Welcome to clarksvillesnakes.com! I am David, a snake enthusiast living in Clarksville, TN. Many people don't know that Clarksville is in fact full of snakes! You just need to know where to find them - they can often be shy and elusive. Some Tennessee snake species are more common outside of the city limits, in different parts of Montgomery County TN, but many types of snakes are indeed common in the more urban parts of Clarksville. This guide is meant to help educate you about the beautiful snakes of Clarksville, and to help you identify the most common snakes of Clarksville, as well as the venomous snakes of Clarksville that you should learn to recognize and avoid. If you want more detail, click here for my complete list of ALL snake species in Clarksville. Remember the following:
- Most snakes of Clarksville are harmless and don't want to encounter you
- Venomous snakes exist but are uncommon in Clarksville, Tennessee
- Snakes eat rats and mice and are a valuable part of the Tennessee ecosystem
- Never kill a snake - if you leave a snake alone, it will leave you alone.
Common Snake Species in ClarksvilleEastern kingsnakes: Eastern kingsnakes are large snakes with a shiny black color. They have an average length of three feet to four feet. Their black bodies are adorned with yellow or white bands. The snakes are most active during the day. They are usually active in the morning when they hunt for food. They feed on small animals, mammals, reptiles, rodents, and birds. Although they are non-venomous, they are strong boa constrictors. Eastern kingsnakes are not described as aggressive. Yet, they can bite when they are threatened. The snakes are mostly found in protected areas that have some form of shade.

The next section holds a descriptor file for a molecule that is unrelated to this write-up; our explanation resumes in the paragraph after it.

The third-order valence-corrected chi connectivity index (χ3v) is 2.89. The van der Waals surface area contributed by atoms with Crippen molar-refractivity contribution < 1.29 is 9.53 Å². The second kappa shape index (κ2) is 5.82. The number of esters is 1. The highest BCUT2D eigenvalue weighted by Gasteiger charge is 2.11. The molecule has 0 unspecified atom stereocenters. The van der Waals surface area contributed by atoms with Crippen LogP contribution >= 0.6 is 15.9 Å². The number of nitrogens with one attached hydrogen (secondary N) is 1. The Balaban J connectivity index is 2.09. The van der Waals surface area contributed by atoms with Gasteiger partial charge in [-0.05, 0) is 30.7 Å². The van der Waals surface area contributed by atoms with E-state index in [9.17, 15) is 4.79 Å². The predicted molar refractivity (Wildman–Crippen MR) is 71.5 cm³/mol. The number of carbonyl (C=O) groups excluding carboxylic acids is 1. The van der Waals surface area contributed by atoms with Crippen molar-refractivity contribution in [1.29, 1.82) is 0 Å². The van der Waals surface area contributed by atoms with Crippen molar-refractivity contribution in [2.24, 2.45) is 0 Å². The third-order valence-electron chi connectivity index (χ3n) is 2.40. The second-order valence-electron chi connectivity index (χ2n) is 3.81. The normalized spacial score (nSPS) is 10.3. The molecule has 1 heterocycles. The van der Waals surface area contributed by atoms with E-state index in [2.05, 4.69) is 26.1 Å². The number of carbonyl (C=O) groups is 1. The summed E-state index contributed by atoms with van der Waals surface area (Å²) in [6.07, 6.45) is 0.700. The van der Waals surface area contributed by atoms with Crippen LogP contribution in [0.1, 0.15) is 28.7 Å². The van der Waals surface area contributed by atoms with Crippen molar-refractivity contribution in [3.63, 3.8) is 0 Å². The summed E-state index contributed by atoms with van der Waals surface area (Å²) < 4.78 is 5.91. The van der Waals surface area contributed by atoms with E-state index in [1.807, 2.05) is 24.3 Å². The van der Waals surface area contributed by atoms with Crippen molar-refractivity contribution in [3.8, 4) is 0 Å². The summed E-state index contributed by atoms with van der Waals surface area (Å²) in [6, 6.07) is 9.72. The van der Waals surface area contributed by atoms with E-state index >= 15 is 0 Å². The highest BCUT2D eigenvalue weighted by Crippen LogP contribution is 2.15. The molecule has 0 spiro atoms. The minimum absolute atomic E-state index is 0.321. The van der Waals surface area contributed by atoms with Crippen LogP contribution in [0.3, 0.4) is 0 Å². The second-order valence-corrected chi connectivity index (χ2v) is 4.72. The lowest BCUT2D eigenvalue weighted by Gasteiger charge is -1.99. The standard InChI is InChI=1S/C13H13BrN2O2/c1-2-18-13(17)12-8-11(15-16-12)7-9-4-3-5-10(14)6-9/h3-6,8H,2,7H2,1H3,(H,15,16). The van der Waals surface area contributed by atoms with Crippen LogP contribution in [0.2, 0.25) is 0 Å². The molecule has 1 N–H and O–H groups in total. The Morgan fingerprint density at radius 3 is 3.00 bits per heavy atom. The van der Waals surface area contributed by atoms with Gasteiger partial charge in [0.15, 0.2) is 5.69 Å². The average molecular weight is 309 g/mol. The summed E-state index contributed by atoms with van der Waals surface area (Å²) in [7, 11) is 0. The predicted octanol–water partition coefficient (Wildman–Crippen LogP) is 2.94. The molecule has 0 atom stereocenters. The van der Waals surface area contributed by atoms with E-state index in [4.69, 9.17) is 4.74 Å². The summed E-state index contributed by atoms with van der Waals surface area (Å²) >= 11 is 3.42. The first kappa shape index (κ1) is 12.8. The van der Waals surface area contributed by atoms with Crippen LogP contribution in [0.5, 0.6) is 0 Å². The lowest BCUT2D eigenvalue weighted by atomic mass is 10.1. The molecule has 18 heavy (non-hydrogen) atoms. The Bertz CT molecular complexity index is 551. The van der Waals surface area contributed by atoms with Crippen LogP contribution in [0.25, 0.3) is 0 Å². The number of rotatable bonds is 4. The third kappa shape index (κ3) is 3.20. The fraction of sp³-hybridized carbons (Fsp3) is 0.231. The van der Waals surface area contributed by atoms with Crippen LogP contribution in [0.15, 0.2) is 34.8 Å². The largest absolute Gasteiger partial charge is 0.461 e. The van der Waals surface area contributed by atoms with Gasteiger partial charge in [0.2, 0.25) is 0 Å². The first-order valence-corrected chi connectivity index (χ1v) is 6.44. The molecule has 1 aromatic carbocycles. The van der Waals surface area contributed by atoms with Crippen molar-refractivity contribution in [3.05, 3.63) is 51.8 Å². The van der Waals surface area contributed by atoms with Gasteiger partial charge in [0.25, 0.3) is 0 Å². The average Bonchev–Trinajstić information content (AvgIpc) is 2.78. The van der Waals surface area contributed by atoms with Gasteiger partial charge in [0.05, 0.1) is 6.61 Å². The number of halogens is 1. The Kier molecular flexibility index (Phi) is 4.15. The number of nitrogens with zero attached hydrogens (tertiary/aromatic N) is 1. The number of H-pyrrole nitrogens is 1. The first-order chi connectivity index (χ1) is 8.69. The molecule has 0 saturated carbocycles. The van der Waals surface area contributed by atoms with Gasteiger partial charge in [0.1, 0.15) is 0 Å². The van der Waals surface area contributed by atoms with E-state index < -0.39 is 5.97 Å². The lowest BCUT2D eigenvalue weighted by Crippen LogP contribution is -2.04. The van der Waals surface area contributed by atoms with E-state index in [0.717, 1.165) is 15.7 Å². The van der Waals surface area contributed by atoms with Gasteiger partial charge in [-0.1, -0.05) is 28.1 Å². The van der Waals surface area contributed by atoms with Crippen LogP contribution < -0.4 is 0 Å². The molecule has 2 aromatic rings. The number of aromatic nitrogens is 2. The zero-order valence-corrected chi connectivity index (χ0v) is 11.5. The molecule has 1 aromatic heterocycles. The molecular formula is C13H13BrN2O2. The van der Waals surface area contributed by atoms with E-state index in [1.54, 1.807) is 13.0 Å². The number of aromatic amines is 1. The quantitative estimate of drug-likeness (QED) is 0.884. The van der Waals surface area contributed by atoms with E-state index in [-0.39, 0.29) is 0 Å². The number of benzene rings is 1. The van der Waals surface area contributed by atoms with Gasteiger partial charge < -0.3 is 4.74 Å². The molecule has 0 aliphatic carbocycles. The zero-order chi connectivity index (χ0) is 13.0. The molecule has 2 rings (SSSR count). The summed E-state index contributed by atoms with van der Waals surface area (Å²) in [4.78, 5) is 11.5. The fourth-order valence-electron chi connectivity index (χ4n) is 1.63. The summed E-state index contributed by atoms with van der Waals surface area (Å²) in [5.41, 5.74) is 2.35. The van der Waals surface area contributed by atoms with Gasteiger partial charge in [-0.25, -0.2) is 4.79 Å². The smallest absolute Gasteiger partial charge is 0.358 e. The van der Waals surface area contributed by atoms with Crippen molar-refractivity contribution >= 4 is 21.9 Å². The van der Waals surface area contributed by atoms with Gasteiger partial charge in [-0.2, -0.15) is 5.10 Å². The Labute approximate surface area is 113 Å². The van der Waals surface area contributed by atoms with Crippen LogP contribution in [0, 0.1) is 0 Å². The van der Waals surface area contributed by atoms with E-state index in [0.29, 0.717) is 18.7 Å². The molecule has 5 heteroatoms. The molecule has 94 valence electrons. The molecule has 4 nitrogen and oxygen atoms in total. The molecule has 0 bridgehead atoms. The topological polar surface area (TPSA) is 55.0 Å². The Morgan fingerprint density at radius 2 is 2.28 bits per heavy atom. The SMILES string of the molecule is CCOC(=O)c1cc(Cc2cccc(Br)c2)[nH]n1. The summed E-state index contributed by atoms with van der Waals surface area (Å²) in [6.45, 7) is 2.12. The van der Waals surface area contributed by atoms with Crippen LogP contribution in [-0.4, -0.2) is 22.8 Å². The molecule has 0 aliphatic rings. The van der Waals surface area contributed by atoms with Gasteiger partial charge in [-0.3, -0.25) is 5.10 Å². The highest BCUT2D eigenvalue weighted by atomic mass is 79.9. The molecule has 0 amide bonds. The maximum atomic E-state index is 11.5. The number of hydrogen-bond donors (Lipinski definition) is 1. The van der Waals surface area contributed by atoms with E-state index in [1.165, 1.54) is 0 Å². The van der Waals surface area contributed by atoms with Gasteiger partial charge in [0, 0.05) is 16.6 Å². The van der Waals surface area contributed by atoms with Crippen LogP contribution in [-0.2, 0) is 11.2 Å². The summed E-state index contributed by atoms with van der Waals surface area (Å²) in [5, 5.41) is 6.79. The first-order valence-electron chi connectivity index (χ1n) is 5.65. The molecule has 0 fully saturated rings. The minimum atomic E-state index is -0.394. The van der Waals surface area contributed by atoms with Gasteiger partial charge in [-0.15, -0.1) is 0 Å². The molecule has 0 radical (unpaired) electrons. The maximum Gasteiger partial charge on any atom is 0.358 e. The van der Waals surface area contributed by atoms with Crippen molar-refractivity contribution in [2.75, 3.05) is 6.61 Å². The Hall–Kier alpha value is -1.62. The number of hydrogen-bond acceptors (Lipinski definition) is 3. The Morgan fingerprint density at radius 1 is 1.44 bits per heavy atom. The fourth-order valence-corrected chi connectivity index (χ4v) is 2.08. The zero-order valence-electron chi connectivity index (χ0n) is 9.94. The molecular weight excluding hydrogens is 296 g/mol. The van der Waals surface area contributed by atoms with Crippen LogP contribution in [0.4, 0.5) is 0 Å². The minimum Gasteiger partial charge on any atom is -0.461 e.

Black racer snakes: These non-venomous snakes get their name from the fact that they are very fast, especially when escaping from intruders and predators. Because of the speed they apply when fleeing intruders and predators, they are commonly described as aggressive. However, they will never attack except when they are threatened and have no other choice. Black racer snakes have slender black bodies, with white chins. They could be found around human dwellings. They infest such areas in search of food sources such as lizards, rodents, and insects. They are commonly found on the edges of fields and forests. They may also be found in wetlands.
Rat snakes: They are non-venomous snakes commonly found in Tennessee, where they can be found around human dwellings. According to their name, they feed on rats and could infest properties and areas in search of food sources, particularly rats. Rat snakes are large snakes, with an average length of three feet to six feet. The bodies of rat snakes are colored black or yellow and striped. Rat snakes could also have gray bodies with dark patches. They are excellent climbers and will apply their climbing skills to access new areas and locations in search of their food, especially rats. Their habitats include terrestrial and aquatic areas as they are found around swamps. They are not aggressive but will bite if they are threatened and have no other choice.